Several times in recent days I’ve heard media debates about “British values”, with no-one really able to come up with a ready definition of what these may be. Recent World Cup coverage has featured some really good examples. The pivotal incident in Germany’s 4-0 defeat of Portugal came when Thomas Muller collapsed as if he’d been pole-axed when Pepe waved an arm in his face. In the pundits’ discussion after the match the former Arsenal and France defender, Patrick Vieira, dismissed criticism of Muller’s gamesmanship saying “Until the rules change, that’s just the way it is – it’s the way the game is played”. This prompted a strong reaction from Lee Dixon (his former team-mate at Arsenal) who simply, but trenchantly, said “No, it doesn’t have to be like that”. I’d say he was expressing a British value right there.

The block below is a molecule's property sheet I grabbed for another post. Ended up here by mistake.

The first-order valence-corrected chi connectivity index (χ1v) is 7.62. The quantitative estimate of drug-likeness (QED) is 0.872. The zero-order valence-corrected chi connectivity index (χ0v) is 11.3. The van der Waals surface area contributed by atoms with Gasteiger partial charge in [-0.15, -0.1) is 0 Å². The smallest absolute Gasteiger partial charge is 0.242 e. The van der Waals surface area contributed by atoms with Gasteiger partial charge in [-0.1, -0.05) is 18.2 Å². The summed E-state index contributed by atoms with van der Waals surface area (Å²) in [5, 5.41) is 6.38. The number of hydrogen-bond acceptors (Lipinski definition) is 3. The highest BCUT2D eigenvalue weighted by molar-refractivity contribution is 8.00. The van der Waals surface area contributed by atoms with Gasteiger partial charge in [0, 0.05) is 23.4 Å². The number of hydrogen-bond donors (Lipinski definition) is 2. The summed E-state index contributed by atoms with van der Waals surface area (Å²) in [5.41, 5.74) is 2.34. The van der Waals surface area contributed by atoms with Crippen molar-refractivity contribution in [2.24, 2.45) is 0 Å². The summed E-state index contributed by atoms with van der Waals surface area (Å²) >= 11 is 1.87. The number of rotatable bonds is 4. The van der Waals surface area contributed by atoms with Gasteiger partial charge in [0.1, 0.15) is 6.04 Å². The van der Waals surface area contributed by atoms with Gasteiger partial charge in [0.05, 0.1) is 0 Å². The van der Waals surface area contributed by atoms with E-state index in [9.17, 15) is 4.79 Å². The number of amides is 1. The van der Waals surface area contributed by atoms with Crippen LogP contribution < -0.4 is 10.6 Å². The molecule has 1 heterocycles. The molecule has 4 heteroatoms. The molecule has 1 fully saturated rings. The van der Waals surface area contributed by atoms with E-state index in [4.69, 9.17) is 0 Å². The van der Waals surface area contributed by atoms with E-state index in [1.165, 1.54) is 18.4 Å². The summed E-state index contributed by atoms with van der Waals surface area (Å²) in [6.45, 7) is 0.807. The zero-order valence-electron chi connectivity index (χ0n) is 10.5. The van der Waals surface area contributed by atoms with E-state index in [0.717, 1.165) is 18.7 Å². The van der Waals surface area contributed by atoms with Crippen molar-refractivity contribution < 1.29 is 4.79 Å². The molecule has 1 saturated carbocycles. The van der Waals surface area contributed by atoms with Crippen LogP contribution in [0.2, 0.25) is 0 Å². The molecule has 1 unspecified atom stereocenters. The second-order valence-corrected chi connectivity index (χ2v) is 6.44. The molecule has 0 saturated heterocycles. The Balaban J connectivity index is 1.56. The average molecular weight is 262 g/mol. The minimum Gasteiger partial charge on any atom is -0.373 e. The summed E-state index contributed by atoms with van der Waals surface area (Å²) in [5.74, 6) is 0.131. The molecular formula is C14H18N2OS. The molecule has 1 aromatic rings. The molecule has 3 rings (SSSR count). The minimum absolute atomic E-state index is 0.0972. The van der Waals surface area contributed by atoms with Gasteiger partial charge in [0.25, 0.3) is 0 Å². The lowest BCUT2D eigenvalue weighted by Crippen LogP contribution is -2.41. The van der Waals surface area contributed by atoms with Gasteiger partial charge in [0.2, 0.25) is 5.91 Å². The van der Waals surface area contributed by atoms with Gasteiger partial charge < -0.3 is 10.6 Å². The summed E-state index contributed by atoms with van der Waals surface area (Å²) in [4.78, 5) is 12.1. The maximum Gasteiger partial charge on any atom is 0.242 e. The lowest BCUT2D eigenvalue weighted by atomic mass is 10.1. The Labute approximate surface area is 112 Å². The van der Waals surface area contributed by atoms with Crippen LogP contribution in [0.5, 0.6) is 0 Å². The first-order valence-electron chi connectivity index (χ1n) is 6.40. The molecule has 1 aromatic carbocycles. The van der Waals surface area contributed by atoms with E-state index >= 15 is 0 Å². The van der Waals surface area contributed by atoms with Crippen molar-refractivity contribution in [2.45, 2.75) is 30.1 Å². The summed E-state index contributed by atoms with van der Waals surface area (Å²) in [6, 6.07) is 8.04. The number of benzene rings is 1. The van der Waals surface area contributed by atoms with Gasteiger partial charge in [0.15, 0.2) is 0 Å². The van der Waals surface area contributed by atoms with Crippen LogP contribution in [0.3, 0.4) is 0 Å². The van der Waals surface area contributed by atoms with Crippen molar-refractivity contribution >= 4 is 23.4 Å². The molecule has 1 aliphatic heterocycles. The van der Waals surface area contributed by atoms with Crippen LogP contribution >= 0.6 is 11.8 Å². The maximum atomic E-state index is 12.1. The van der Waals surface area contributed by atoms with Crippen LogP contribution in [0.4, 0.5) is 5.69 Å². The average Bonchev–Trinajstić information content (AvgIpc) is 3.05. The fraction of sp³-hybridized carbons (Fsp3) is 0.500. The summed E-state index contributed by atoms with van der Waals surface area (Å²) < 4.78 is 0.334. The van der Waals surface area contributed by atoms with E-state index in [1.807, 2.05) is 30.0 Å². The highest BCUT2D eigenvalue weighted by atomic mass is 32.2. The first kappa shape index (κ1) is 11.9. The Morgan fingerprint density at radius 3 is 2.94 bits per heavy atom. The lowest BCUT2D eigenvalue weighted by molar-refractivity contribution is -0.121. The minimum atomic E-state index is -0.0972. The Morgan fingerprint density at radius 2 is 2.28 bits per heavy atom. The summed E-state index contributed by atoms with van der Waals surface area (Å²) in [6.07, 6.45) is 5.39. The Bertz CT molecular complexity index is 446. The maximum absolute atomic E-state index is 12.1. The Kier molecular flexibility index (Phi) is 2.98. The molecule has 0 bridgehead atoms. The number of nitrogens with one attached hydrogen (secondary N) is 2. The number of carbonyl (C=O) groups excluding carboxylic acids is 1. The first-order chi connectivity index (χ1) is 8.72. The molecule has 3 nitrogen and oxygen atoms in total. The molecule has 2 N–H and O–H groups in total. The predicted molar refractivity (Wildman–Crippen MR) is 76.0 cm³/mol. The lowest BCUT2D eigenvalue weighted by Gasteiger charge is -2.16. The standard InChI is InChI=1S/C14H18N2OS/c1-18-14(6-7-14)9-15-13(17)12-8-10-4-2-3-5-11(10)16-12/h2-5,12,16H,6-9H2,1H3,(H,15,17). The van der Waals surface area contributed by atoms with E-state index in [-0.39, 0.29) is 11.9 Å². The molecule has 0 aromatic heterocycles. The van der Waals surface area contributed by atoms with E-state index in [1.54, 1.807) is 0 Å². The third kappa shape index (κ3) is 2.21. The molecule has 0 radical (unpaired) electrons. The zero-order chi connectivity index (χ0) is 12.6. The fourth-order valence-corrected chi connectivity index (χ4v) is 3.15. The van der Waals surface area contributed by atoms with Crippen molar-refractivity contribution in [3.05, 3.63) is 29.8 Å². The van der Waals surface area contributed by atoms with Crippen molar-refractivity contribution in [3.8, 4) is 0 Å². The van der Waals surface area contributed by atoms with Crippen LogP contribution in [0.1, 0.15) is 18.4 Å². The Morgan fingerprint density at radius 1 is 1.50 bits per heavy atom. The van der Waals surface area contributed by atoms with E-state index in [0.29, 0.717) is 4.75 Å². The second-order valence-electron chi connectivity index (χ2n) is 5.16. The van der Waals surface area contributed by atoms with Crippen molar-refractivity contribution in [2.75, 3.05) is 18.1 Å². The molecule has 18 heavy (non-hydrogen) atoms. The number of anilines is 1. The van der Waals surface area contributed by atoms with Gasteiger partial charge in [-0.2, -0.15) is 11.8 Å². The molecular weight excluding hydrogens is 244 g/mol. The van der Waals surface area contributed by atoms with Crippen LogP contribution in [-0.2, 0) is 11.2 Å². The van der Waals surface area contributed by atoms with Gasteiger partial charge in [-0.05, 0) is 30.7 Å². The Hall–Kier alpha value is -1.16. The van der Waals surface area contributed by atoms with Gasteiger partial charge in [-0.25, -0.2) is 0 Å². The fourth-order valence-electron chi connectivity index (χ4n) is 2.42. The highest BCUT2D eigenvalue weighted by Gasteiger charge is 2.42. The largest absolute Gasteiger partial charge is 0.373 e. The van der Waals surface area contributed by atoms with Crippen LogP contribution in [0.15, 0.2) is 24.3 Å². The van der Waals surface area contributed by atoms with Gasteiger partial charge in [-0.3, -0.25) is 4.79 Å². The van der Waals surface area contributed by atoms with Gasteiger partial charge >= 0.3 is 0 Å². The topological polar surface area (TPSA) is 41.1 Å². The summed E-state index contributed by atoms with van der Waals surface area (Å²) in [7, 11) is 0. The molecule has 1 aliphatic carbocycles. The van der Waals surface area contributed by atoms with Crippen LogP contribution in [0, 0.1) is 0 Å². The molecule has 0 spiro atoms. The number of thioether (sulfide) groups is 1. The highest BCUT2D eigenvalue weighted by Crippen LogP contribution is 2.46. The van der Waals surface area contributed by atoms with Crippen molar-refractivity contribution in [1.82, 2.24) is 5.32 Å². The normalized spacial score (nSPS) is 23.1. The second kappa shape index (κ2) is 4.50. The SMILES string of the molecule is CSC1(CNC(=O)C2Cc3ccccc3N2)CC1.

A week earlier, Gus Poyet, (Uruguayan former Chelsea player and now manager of Sunderland) used his experience in this country to say why he thought England would be at a significant disadvantage against Uruguay in the upcoming group game. He said that Uruguayans’ culture meant that they would go to any lengths to win, “including cheating if they can get away with it” and that they would see nothing wrong with that approach. To his credit, Poyet did say that when back in Uruguay he’d tried to influence the game’s youth infrastructure to be less like that, but – he said – without success. Some may say that if the opposition cheats then so should we, but I hope there’s still a healthy majority that recognise the “British value” of not being like that. We didn’t like losing to Maradona’s infamous “hand of God” goal, but we would like still less to be winning by such a means.